Long Island Lobster Rolls
The summertime favorite is easy to make at home. Here's how. more
Trout with Maple-Dijon Glaze
Combine two Adirondacks favorites, trout and maple syrup, in a delicious dish. more
Hudson Valley Apple Cider Donuts
Learn how to make this farmers market favorite at home, served warm! more
New York Cheesecake
Learn how to make New York-style cheesecake with this easy-to-follow recipe. more
Homemade Chocolate Truffles
An ode to Jamestown's Lucille Ball, this recipe calls out to chocolate fans! more
1 The Lightest Pancakes
Here&rsquos a trick for extra fluffy, lightweight pancakes: add a dash of seltzer. When the batter heats up and cooks, the air bubbles expand and cause the pancakes to rise.
Stir 2 cups flour, 2 teaspoons sugar, 1½ teaspoons baking powder, and 1 teaspoon salt together in a bowl. Whisk together ½ cup milk and 2 eggs in a separate bowl stir in ¾ cup seltzer. Add the wet mixture to the dry mixture. Gently stir in 3 tablespoons melted butter let stand 5 minutes. Pour ¼ cupful per pancake on a hot nonstick griddle and cook 3 to 4 minutes per side. Serve with maple syrup. Serves 4.
When to serve a New York Sour
The New York Sour is a red wine cocktail that’s tasty as it is versatile. It’s perfect for sipping as a:
- Happy hour drink
- Dinner party drink
- Late night drinks drink
- Guys or girls night drink
- Cocktail hour drink
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Seltzer Water Drinks
Choose from 32 drink recipes containing Seltzer Water.
Learn more about Seltzer Water in the drink dictionary!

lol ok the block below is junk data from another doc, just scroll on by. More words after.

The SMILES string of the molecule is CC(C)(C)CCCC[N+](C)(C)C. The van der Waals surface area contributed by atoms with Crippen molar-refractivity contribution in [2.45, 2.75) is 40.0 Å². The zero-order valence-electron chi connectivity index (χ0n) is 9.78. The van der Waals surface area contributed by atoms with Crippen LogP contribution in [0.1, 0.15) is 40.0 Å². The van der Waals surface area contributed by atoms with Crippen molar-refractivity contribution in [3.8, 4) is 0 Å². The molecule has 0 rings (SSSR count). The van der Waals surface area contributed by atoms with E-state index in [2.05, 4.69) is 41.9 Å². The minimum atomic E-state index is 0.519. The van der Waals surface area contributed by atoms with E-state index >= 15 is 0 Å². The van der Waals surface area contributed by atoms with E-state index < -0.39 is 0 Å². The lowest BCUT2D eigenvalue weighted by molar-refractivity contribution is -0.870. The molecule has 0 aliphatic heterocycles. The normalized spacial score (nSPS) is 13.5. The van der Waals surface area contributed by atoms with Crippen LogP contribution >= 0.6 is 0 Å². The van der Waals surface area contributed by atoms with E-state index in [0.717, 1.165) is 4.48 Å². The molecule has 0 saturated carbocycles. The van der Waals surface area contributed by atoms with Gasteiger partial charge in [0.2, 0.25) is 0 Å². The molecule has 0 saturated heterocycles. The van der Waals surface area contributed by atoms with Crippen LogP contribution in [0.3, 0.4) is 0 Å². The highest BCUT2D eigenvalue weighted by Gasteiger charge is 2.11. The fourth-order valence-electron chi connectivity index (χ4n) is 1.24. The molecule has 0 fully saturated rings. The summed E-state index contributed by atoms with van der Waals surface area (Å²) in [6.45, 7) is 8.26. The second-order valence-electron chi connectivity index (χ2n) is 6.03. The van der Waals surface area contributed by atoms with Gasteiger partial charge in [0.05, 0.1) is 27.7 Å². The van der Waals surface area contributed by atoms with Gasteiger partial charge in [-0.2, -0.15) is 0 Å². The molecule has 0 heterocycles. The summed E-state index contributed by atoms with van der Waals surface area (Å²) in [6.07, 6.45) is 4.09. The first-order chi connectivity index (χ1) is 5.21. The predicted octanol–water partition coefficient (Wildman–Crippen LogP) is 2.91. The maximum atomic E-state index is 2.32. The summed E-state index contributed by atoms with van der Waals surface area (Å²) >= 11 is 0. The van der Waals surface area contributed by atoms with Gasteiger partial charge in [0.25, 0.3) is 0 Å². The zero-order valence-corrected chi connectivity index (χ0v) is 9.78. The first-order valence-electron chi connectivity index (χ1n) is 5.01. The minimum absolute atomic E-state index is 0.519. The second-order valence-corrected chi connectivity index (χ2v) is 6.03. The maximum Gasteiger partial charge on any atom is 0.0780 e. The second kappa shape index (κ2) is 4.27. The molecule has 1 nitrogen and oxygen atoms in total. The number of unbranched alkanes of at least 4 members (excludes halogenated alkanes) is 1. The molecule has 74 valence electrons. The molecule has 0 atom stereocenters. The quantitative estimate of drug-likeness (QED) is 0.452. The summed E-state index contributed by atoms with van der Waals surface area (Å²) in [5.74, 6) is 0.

Americano Highball (Cocktail) Campari, Seltzer Water, Sweet Vermouth Applejack Sour (Cocktail) Applejack, Lemon, Seltzer Water, Sugar Atomic 7-7 (Cocktail) Seagram's 7 Crown, Seltzer Water, Zima Ballroom Ditz (Cocktail) Gin, Kool-Aid, Seltzer Water, Strawberry Syrup Brandy Punch (Cocktail) Brandy, Grenadine, Maraschino Liqueur, Seltzer Water, Sugar Brandy Rickey (Cocktail) Brandy, Lime, Seltzer Water Brandy Smash #2 (Cocktail) Brandy, Mint Leaves, Seltzer Water, Sugar Bucking Bronco (Cocktail) Pendleton Whisky, Seltzer Water Citrus Delight (Cocktail) Orange, Seltzer Water, Triple Sec Claret Lemonade #2 (Cocktail) Claret, Lemon Juice, Seltzer Water, Sugar Claret Punch #1 (Cocktail) Claret, Curacao, Lemon, Seltzer Water, Sugar Coney Island Baby (Cocktail) Brown Creme de Cacao, Peppermint Schnapps, Seltzer Water Corazon Tequila Sunrise (Shooter) Corazon Tequila Blanco, Creme de Cassis, Grenadine, Lime Juice, Seltzer Water, Simple Syrup Dewars Smash (Cocktail) Dewars White Label Scotch, Lemon, Mint, Seltzer Water, Simple Syrup Egg Cream (Non-Alcoholic) Chocolate Syrup, Seltzer Water, Whole Milk Fruit Cooler (Non-Alcoholic) Apple Juice, Lemon Juice, Seltzer Water, Strawberries, Sugar Grateful Dead (Top Shelf) (Cocktail) Absolut Mandarin Vodka, Bacardi Limon, Bombay Sapphire Gin, Chambord Raspberry Liqueur, Cointreau, Cuervo Gold Tequila, Seltzer Water, Sour Mix Limeade (Non-Alcoholic) Lime, Seltzer Water, Sugar New Orleans Fizz (Cocktail) Egg White, Gin, Lemon, Lime, Orange Flower Water, Seltzer Water, Sugar, Sweetened Cream New York Egg Cream (Cocktail) Baileys Irish Cream, Godiva Chocolate Liqueur, Milk, Seltzer Water Peach Tumbler (Cocktail) Peach Schnapps, Seltzer Water, Vodka Ramos Fizz (Cocktail) Cream, Egg White, Gin, Lemon, Orange Flower Water, Seltzer Water Sea Fizz (Cocktail) Absinthe, Egg White, Lemon, Seltzer Water, Sugar Silver Fizz (Cocktail) Egg White, Gin, Lemon, Seltzer Water, Sugar Singapore Sling (Cocktail) Cherry Brandy, Creme de Cassis, Dry Gin, Grenadine, Lemon Juice, Lime Juice, Seltzer Water, Sloe Gin South Side Fizz (Cocktail) Gin, Lemon, Seltzer Water, Sugar Sprizter Highball (Cocktail) Rhine Wine, Seltzer Water Tea Forte Virgin Sunrise (Non-Alcoholic) Orange Juice, Seltzer Water, Tea Forte Lavender Citrus Cocktail Infusion Top Shelf Coconut Martini (Martini) Captain Morgan's Parrot Bay Coconut Rum, Grey Goose Vodka, Pineapple Juice, Seltzer Water Whiskey Daisy (Cocktail) Grenadine, Lemon, Seltzer Water, Whiskey Whiskey Punch (Cocktail) Blended Scotch Whisky, Lemon, Seltzer Water, Sugar White Rocket (Shooter) Amaretto, Seltzer Water, Tanqueray Gin, Whipped Cream